Recent Book Reviews
Human Values First: Artificial Intelligence and Our Spiritual Identity
More a philosophical exercise than a story, Human Values First is a clarion call to prioritize people over machines.
Sameer Zahr’s science fiction novel Human Values First uses the death of a company employee to ponder philosophical questions about artificial intelligence, technology, and the future of human workers in an economy that privileges machines.
Howard is a corporate bigwig—a successful and recently retired factory owner who is on the cutting edge of technology. Howard’s factory is compared to Goliath from the Hebrew Bible, and even on the first page, he dreams that one day he might fight the machines in order to save his “clan” (humanity).
Things come to a head when one of Howard’s workers commits suicide. This action haunts Howard so much that he decides to take action. Guessing that the worker killed himself because of the robotic, impersonal atmosphere at the factory, Howard uses his resources to gather together philosophers, business experts, and others to talk about what AI and computers have done to human workers.
Initially, the story is told through Howard’s dreams and his interactions with his wife, GI, and his therapist, Dr. Sylvia. Through these discussions, Howard reveals his long-festering guilt over the inhuman nature of his factory. When the novel reaches “Session One,” it becomes a platonic dialogue about the dangers of artificial intelligence. The story’s message—that humanity should never eradicate itself, its morals, and its spirituality in return for more gadgets and higher profits—takes over.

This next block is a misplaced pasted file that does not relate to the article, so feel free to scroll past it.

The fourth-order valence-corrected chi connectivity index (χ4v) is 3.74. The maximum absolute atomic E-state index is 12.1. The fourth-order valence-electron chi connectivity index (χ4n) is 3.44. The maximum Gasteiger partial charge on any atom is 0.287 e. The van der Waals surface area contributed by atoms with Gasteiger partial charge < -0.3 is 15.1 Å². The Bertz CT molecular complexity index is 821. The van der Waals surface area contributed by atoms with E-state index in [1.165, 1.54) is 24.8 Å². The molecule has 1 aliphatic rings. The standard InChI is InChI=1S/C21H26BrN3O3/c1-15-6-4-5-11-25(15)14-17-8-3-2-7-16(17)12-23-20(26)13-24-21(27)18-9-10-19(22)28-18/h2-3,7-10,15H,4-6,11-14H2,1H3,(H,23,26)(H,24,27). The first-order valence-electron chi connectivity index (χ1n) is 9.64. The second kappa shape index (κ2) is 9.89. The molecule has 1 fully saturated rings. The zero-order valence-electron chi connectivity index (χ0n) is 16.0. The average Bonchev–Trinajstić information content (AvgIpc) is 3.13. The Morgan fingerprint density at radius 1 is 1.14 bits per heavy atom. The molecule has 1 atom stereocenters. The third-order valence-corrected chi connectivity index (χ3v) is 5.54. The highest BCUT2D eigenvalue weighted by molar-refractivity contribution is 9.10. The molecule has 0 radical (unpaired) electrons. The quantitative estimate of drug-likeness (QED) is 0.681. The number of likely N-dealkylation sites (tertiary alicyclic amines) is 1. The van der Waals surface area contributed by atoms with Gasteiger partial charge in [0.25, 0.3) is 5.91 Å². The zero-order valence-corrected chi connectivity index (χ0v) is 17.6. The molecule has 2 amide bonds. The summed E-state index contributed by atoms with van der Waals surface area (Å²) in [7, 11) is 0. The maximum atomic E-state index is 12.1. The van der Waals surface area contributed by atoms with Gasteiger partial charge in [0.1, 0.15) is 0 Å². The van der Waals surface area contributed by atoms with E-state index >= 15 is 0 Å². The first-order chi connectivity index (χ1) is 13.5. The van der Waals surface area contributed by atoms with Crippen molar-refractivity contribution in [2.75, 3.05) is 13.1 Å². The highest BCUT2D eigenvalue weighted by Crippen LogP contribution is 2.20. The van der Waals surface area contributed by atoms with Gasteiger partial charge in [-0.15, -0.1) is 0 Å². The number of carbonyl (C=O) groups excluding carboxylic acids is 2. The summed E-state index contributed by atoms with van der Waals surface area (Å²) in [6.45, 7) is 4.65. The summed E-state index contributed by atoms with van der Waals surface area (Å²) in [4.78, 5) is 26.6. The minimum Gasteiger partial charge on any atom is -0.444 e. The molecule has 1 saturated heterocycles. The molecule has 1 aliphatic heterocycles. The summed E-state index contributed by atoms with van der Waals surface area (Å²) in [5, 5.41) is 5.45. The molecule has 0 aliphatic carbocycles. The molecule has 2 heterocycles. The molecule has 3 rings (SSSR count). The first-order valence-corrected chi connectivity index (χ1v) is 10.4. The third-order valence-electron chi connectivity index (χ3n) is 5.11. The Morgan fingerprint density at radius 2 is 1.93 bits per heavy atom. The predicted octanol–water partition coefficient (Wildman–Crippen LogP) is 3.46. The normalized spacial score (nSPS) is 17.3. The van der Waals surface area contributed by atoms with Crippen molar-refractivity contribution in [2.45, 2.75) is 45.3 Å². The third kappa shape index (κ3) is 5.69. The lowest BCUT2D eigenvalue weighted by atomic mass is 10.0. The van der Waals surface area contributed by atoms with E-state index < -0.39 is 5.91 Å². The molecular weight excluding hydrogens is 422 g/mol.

More philosophy than fiction, the novel is light on its story aspects. Howard and his workers are merely the catalyst for a larger discussion of modern working conditions. Characterization takes a back seat to big questions.
The book tackles perhaps the paramount issue of the age, and its writing does not engage in sophistry or unnecessary verbiage. Howard is a humane but circumscribed protagonist. The men he gathers around him in order to describe AI are stand-ins who say often profound things, and their discussions will challenge assumptions about tech, modern civilization, and the dangerous allure of unthinking progress.
A challenge to the way we live our lives and the deepening chasm between meaningful, fulfilling work and the type of daily drudgery that most people engage in, Human Values First is a clarion call to remember that we are humans—fallible, frail humans—who cannot and should not be replaced by machines.
BENJAMIN WELTON (October 30, 2018)